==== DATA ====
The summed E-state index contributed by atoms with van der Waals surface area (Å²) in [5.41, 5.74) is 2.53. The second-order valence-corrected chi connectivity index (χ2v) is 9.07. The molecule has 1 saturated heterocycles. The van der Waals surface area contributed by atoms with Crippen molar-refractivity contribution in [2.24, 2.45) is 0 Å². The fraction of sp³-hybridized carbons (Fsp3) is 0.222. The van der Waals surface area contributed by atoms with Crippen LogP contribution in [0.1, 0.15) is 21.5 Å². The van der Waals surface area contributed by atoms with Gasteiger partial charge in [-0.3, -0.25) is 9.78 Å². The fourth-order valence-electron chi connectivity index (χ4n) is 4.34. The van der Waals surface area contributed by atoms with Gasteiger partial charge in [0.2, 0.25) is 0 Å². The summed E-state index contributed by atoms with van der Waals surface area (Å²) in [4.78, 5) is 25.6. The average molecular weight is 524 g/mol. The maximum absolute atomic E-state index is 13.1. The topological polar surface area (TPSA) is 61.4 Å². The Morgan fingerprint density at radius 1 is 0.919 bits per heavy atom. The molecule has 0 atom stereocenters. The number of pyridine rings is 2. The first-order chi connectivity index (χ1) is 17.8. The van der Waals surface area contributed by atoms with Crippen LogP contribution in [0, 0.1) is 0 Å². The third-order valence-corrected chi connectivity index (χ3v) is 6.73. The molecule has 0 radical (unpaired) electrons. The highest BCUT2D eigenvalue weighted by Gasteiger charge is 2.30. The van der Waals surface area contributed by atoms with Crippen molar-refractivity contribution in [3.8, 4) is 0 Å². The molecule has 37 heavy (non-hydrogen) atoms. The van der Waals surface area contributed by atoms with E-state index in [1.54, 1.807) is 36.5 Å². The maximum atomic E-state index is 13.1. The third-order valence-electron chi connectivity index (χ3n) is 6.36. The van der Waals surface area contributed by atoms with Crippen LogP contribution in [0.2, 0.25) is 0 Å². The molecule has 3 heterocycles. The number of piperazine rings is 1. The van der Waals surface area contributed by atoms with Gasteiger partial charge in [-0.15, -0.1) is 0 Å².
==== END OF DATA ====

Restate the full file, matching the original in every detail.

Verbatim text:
The summed E-state index contributed by atoms with van der Waals surface area (Å²) in [5.41, 5.74) is 2.53. The second-order valence-corrected chi connectivity index (χ2v) is 9.07. The molecule has 1 saturated heterocycles. The van der Waals surface area contributed by atoms with Crippen molar-refractivity contribution in [2.24, 2.45) is 0 Å². The fraction of sp³-hybridized carbons (Fsp3) is 0.222. The van der Waals surface area contributed by atoms with Crippen LogP contribution in [0.1, 0.15) is 21.5 Å². The van der Waals surface area contributed by atoms with Gasteiger partial charge in [-0.3, -0.25) is 9.78 Å². The fourth-order valence-electron chi connectivity index (χ4n) is 4.34. The van der Waals surface area contributed by atoms with Gasteiger partial charge in [0.2, 0.25) is 0 Å². The summed E-state index contributed by atoms with van der Waals surface area (Å²) in [4.78, 5) is 25.6. The average molecular weight is 524 g/mol. The maximum absolute atomic E-state index is 13.1. The topological polar surface area (TPSA) is 61.4 Å². The Morgan fingerprint density at radius 1 is 0.919 bits per heavy atom. The molecule has 0 atom stereocenters. The number of pyridine rings is 2. The first-order chi connectivity index (χ1) is 17.8. The van der Waals surface area contributed by atoms with Crippen LogP contribution in [0, 0.1) is 0 Å². The third-order valence-corrected chi connectivity index (χ3v) is 6.73. The molecule has 0 radical (unpaired) electrons. The highest BCUT2D eigenvalue weighted by Gasteiger charge is 2.30. The van der Waals surface area contributed by atoms with Crippen molar-refractivity contribution in [3.8, 4) is 0 Å². The molecule has 37 heavy (non-hydrogen) atoms. The van der Waals surface area contributed by atoms with E-state index in [1.54, 1.807) is 36.5 Å². The maximum atomic E-state index is 13.1. The third-order valence-electron chi connectivity index (χ3n) is 6.36. The van der Waals surface area contributed by atoms with Crippen LogP contribution in [0.2, 0.25) is 0 Å². The molecule has 3 heterocycles. The number of piperazine rings is 1. The van der Waals surface area contributed by atoms with Gasteiger partial charge in [-0.15, -0.1) is 0 Å².